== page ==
Opinion: Clean energy jobs for Turkmenistan 

Turkmenistan’s economy and the labor market have been in a bad shape for a good decade now due to the volatility of the hydrocarbon prices (Al Jazeera), government mismanagement (Human Rights Watch) and corruption (GAN Integrity), notwithstanding the rosy GDP growth numbers of 6% (Government of Turkmenistan). In addition to the brain drain that has been happening since the early 1990s, there is a labor shortage in the country, with many going abroad in search of jobs

The government does not report statistics on unemployment in Turkmenistan. The various independent sources report the unemployment rate in the country at 50%-60%.

The COVID-19 pandemic made the dire unemployment even worse with a shattered services sector, reduced working hours at schools, airports, banks. Now that the pandemic has eased around the world, the Turkmenistan government continues to restrict international mobility in fear of a further population decline. I think in spite of all the troubles, this situation presents a great chance to seize the opportunity to transition to green energy, following in the steps of other nations post-pandemic, suсh as Uzbekistan and Kyrgyzstan, and create clean energy jobs for the people of Turkmenistan.

A transition to fully sustainable forms of energy would not only reduce greenhouse gas emissions, reduce methane emissions and leakages, and help Turkmenistan meet its sustainability goals, it would also create thousands of new jobs that are desperately needed in the country.

Jobs for economic migrants

Qualitatively the renewable energy sector would open up jobs that require high qualification and skills leading to not simply more jobs but higher quality jobs with higher job satisfaction. This would speak to the hearts of many highly educated Turkmen immigrants who are forced to work in low-skill services sectors in Turkey and Russia. The jobs would also be distributed around Turkmenistan leading to additional rural development, detailed by Lund, Hvelplund, & Nunthavorakarn (2003) which is needed in Turkmenistan.

The lack of highly skilled workers left in the country is a challenge for a rapid energy transition. However, this is a solvable challenge. It is only a matter of time to educate and prepare the labor force. Educated people will return to work as long as there are jobs available. It is evident in the Turkmen immigrants’ lifestyle abroad that they yearn to come back to their home country. A person who permanently left a country would not live on a minimal allowance in order to send in remittances to Turkmenistan to buy land, to build houses and to plan weddings. It is common for Turkmen nationals to go abroad for a few years, earn money and come back to their families. If there were jobs, there would be no need to emigrate.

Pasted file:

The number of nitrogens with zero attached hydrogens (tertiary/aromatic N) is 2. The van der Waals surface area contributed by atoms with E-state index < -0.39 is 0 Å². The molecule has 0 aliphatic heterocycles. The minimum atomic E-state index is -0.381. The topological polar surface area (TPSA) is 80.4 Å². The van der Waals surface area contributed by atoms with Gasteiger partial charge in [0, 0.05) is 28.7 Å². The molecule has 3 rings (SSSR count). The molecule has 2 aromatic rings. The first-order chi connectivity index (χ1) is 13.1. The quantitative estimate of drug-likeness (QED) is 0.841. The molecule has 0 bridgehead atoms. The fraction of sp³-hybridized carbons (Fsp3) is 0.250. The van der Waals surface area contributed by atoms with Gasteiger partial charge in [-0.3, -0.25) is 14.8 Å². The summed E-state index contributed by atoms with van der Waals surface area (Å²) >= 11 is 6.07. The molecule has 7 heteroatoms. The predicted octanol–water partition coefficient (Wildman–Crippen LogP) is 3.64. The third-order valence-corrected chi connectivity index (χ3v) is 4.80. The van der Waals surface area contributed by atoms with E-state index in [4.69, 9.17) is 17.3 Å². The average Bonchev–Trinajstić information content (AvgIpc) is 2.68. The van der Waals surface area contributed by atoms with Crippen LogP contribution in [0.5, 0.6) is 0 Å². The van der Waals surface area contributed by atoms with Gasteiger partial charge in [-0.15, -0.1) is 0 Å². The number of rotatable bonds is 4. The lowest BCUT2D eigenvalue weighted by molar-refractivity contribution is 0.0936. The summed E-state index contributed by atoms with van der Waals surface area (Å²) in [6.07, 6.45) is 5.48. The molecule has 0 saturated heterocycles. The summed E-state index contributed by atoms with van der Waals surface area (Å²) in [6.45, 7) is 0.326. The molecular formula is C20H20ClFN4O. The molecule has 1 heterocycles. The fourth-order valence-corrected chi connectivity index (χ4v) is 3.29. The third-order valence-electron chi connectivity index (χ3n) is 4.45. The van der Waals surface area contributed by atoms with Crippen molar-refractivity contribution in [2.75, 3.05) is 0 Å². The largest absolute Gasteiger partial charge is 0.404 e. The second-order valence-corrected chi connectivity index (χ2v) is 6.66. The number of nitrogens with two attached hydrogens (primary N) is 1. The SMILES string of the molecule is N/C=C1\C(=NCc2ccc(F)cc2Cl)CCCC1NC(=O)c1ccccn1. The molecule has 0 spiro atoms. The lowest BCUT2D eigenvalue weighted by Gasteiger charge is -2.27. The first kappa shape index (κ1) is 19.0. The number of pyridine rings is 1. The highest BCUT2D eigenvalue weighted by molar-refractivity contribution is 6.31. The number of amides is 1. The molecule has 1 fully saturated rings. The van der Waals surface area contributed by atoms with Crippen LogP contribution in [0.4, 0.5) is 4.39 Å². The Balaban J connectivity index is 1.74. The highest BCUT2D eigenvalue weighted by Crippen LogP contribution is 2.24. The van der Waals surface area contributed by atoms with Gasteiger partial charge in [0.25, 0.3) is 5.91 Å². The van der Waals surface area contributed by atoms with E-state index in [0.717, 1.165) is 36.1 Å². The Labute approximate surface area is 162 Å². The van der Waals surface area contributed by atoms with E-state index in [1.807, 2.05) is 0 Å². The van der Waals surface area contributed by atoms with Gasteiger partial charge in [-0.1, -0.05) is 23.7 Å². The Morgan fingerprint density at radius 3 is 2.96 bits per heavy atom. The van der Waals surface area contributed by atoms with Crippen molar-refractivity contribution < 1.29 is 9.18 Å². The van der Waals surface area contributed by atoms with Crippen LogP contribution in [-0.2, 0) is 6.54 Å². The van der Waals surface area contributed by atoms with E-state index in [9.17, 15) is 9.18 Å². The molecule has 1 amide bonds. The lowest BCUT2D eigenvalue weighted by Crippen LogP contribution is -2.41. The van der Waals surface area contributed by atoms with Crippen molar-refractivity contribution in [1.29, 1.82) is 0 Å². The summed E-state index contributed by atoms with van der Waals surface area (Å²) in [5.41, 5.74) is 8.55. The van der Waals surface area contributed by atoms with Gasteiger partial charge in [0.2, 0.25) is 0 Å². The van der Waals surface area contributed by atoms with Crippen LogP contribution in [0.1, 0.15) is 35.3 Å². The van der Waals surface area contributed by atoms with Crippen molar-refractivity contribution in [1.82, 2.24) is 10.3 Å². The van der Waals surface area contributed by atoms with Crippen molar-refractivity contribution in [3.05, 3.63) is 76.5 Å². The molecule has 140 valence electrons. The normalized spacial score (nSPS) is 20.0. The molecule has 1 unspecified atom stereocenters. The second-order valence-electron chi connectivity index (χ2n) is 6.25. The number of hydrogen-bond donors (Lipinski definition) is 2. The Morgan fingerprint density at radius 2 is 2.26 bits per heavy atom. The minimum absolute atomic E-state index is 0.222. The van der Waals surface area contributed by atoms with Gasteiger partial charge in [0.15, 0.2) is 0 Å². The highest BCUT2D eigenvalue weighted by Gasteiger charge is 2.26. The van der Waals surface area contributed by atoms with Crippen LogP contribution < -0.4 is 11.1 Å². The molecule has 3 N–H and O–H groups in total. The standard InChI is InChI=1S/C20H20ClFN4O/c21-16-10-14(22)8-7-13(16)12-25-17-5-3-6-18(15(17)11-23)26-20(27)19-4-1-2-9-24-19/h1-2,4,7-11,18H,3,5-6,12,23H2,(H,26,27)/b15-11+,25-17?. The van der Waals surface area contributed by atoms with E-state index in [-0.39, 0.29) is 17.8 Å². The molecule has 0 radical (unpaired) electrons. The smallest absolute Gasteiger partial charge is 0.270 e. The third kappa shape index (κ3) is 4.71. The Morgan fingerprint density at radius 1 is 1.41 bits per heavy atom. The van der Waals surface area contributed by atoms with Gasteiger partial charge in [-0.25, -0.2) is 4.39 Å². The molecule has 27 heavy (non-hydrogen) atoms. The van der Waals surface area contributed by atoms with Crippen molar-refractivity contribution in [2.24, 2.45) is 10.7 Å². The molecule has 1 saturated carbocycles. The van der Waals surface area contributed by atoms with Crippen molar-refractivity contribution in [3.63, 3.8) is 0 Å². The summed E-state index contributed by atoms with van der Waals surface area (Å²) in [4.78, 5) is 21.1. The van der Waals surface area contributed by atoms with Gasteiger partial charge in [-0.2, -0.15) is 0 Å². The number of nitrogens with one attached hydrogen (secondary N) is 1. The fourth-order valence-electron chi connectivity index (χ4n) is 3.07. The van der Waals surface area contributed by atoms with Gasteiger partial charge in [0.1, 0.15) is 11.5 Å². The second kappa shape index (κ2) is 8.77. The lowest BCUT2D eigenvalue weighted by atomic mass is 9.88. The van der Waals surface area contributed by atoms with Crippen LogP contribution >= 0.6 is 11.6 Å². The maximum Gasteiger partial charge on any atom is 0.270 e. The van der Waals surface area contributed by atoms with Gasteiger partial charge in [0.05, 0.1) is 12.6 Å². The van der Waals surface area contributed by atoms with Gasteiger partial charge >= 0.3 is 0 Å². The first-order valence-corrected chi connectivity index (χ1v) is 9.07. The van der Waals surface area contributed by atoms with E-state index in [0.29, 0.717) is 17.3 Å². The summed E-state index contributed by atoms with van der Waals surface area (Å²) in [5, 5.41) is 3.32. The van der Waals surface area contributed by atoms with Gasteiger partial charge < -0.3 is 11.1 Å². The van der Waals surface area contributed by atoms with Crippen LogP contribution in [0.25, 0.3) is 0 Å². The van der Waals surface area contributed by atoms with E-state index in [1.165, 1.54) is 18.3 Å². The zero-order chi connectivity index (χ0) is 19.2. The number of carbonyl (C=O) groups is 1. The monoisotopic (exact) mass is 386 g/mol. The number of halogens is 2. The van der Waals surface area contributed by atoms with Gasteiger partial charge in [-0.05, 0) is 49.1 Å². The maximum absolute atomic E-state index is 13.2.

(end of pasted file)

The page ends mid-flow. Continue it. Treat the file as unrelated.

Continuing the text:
Renewable energy technologies can be a net-gain in the number of jobs

The job creation potential of green energy technologies is evident in the research literature, detailed by Ram (2022). Transitioning away from fossil fuels in Turkmenistan can result in job losses in the oil and gas industry but renewable energy technologies can provide net gain in the number of jobs, from construction to operation and maintenance. The research shows that for every 1% of renewable power generation capacity increase there is a gain of 0.48% in employment (Proença & Fortes, 2020). 

The 10 MW solar-wind project planned to be commissioned in Turkmenistan by Calik Enerji by January 2024 is a good start, but it is minuscule, representing less than 1% of the total installed power capacity in the country (IRENA, 2021). There is great potential for solar and wind energy in Turkmenistan and harnessing all that energy and installing renewable energy capacities would create the necessary jobs needed to fight the unemployment and the labor force drain. 

Implementing a rapid energy system transition to fully sustainable energy system, proposed by Satymov et al (2021), would result in 1.13 GW of solar PV and 3.5 GW of wind energy capacity installations by 2025 already, which would roughly translate into almost 30,000 new direct energy sector jobs, assuming employment factors taken from Ram et al (2022). Further expansion of renewables would create tens of thousands more jobs directly in the energy sector, not counting the indirect and induced jobs related to auxiliary services to the energy sector or as a result of abundant renewable energy availability, derived from the research of Cai et al (2011).

A rapid expansion of investments in green energy technologies would benefit the job market in Turkmenistan, help grow the human capital and nurture the renewable energy technologies expertise in the country that is critical for a green energy future. Government investing in renewables would not immediately jeopardize the oil and gas industry as it could continue existing in parallel in the near future but be slowly replaced by green sector jobs in the long run.

Rasul Satymov

The opinions expressed in this article are those of the author. They do not necessarily reflect the opinions or views of the editorial group and other authors who write for the publication. creates a space for the expression of diverse opinions in Turkmenistan.

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